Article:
A Community Devoted to the Preservation and Practice of Celestial Navigation and Other Methods of Traditional Wayfinding
From: Frank Reed
Date: 2015 Apr 19, 09:41 -0700
You'll recall this "fake Moon" from last month (from the movie "Splash" released in 1984):
You might think that this curious mis-use of an Apollo 11 image showing the Moon halfway around to the far side, a view quite impossible from Earth, would have ended by now. But no, it turns out even the venerable National Maritime Museum, Greenwich, UK has been bitten by the "fake moon" bug. Here's a screen cap (below, attached) from a brief teaser video that they published for their recent "Longitude" exhibit (the same one currently at the Folger in DC and which will be at Mystic Seaport starting in September). And once again we're seeing the Moon from a spacecraft perspective, completely impossible from the surface of the Earth. A trivial matter and "mostly harmless" in an obvious fluff video, but still... A modern maritime museum repeats in 2014 the same mediocre "fake" moon artwork produced for a Disney fantasy about mermaids in 1984.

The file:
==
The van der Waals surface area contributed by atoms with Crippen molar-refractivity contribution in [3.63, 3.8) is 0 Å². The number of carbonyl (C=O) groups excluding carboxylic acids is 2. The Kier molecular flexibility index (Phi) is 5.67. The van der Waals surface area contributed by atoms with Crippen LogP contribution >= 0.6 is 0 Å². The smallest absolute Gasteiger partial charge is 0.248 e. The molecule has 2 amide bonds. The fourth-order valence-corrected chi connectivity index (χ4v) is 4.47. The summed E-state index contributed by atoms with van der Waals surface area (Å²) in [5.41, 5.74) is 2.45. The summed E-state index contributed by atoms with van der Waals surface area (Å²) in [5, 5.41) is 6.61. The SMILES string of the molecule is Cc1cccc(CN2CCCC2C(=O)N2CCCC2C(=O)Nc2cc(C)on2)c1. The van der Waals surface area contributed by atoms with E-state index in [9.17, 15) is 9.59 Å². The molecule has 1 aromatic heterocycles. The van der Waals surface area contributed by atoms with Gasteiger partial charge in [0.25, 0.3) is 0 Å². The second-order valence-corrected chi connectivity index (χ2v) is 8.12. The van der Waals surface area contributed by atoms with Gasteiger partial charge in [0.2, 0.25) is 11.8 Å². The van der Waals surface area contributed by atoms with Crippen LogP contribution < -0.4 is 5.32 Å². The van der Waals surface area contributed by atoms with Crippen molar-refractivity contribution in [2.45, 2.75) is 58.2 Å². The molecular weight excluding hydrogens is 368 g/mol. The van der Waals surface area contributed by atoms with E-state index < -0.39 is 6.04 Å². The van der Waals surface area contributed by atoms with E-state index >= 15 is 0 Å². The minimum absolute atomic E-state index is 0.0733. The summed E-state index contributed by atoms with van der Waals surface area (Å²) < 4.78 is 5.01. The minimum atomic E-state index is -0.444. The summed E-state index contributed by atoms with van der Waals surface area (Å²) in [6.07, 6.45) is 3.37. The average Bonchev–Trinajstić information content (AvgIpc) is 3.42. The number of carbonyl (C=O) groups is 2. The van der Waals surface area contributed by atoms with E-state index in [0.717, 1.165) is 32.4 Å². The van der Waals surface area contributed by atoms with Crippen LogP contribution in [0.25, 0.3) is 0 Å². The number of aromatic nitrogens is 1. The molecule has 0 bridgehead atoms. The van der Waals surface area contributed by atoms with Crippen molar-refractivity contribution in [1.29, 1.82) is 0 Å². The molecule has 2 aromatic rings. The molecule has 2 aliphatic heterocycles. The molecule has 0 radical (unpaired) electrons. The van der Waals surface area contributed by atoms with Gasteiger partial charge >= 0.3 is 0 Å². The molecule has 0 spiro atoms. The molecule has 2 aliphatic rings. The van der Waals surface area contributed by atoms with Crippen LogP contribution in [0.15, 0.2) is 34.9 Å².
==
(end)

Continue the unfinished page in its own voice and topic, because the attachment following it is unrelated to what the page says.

Of course, the exhibit looks awesome, and as I've said before, the book they produced is great (my short review from two months ago). This minor promo video (watch it here) with its "fake moon", which feels like it was made as a film project by someone with minimal connection to the museum, in no way diminishes the NMM's achievement.
Conanicut Island USA